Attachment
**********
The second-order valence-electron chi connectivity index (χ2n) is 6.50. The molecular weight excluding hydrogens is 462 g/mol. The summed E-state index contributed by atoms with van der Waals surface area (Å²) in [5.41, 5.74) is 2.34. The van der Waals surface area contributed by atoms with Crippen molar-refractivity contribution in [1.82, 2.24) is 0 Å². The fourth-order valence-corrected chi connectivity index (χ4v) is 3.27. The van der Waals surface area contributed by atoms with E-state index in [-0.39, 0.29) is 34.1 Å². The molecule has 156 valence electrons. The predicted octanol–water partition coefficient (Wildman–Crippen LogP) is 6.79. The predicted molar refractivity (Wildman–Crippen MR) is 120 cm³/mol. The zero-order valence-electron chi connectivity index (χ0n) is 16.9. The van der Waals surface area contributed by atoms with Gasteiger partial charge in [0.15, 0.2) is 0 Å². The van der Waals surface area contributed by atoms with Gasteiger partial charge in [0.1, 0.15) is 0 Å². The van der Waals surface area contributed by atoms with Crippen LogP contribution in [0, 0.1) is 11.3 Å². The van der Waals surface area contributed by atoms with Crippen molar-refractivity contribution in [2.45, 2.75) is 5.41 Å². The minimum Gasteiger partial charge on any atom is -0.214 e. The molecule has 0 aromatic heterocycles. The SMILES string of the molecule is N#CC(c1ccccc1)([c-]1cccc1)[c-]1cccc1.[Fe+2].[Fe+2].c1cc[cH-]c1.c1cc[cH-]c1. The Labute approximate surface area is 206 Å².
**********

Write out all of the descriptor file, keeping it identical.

The second-order valence-electron chi connectivity index (χ2n) is 6.50. The molecular weight excluding hydrogens is 462 g/mol. The summed E-state index contributed by atoms with van der Waals surface area (Å²) in [5.41, 5.74) is 2.34. The van der Waals surface area contributed by atoms with Crippen molar-refractivity contribution in [1.82, 2.24) is 0 Å². The fourth-order valence-corrected chi connectivity index (χ4v) is 3.27. The van der Waals surface area contributed by atoms with E-state index in [-0.39, 0.29) is 34.1 Å². The molecule has 156 valence electrons. The predicted octanol–water partition coefficient (Wildman–Crippen LogP) is 6.79. The predicted molar refractivity (Wildman–Crippen MR) is 120 cm³/mol. The zero-order valence-electron chi connectivity index (χ0n) is 16.9. The van der Waals surface area contributed by atoms with Gasteiger partial charge in [0.15, 0.2) is 0 Å². The van der Waals surface area contributed by atoms with Gasteiger partial charge in [0.1, 0.15) is 0 Å². The van der Waals surface area contributed by atoms with Crippen LogP contribution in [0, 0.1) is 11.3 Å². The van der Waals surface area contributed by atoms with Crippen molar-refractivity contribution in [2.45, 2.75) is 5.41 Å². The minimum Gasteiger partial charge on any atom is -0.214 e. The molecule has 0 aromatic heterocycles. The SMILES string of the molecule is N#CC(c1ccccc1)([c-]1cccc1)[c-]1cccc1.[Fe+2].[Fe+2].c1cc[cH-]c1.c1cc[cH-]c1. The Labute approximate surface area is 206 Å².